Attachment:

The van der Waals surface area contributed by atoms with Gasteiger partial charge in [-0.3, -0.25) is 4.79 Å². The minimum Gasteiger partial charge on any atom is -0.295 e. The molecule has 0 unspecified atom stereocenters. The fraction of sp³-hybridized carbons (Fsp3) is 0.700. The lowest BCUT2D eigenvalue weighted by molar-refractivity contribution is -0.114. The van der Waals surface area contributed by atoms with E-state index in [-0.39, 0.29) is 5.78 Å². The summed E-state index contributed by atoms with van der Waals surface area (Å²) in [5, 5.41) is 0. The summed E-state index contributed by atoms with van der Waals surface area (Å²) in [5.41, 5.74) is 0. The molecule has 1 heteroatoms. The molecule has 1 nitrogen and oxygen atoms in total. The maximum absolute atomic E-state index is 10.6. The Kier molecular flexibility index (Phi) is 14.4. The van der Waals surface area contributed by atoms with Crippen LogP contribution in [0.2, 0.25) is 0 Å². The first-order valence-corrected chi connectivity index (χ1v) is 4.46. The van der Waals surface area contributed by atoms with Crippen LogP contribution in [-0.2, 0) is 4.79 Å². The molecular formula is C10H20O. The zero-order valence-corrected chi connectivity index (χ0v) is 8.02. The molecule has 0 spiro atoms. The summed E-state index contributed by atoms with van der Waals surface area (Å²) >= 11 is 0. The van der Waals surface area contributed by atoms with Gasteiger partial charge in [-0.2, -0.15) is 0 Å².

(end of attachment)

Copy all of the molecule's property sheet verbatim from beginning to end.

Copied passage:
The van der Waals surface area contributed by atoms with Gasteiger partial charge in [-0.3, -0.25) is 4.79 Å². The minimum Gasteiger partial charge on any atom is -0.295 e. The molecule has 0 unspecified atom stereocenters. The fraction of sp³-hybridized carbons (Fsp3) is 0.700. The lowest BCUT2D eigenvalue weighted by molar-refractivity contribution is -0.114. The van der Waals surface area contributed by atoms with E-state index in [-0.39, 0.29) is 5.78 Å². The summed E-state index contributed by atoms with van der Waals surface area (Å²) in [5, 5.41) is 0. The summed E-state index contributed by atoms with van der Waals surface area (Å²) in [5.41, 5.74) is 0. The molecule has 1 heteroatoms. The molecule has 1 nitrogen and oxygen atoms in total. The maximum absolute atomic E-state index is 10.6. The Kier molecular flexibility index (Phi) is 14.4. The van der Waals surface area contributed by atoms with Crippen LogP contribution in [0.2, 0.25) is 0 Å². The first-order valence-corrected chi connectivity index (χ1v) is 4.46. The van der Waals surface area contributed by atoms with Crippen LogP contribution in [-0.2, 0) is 4.79 Å². The molecular formula is C10H20O. The zero-order valence-corrected chi connectivity index (χ0v) is 8.02. The molecule has 0 spiro atoms. The summed E-state index contributed by atoms with van der Waals surface area (Å²) >= 11 is 0. The van der Waals surface area contributed by atoms with Gasteiger partial charge in [-0.2, -0.15) is 0 Å².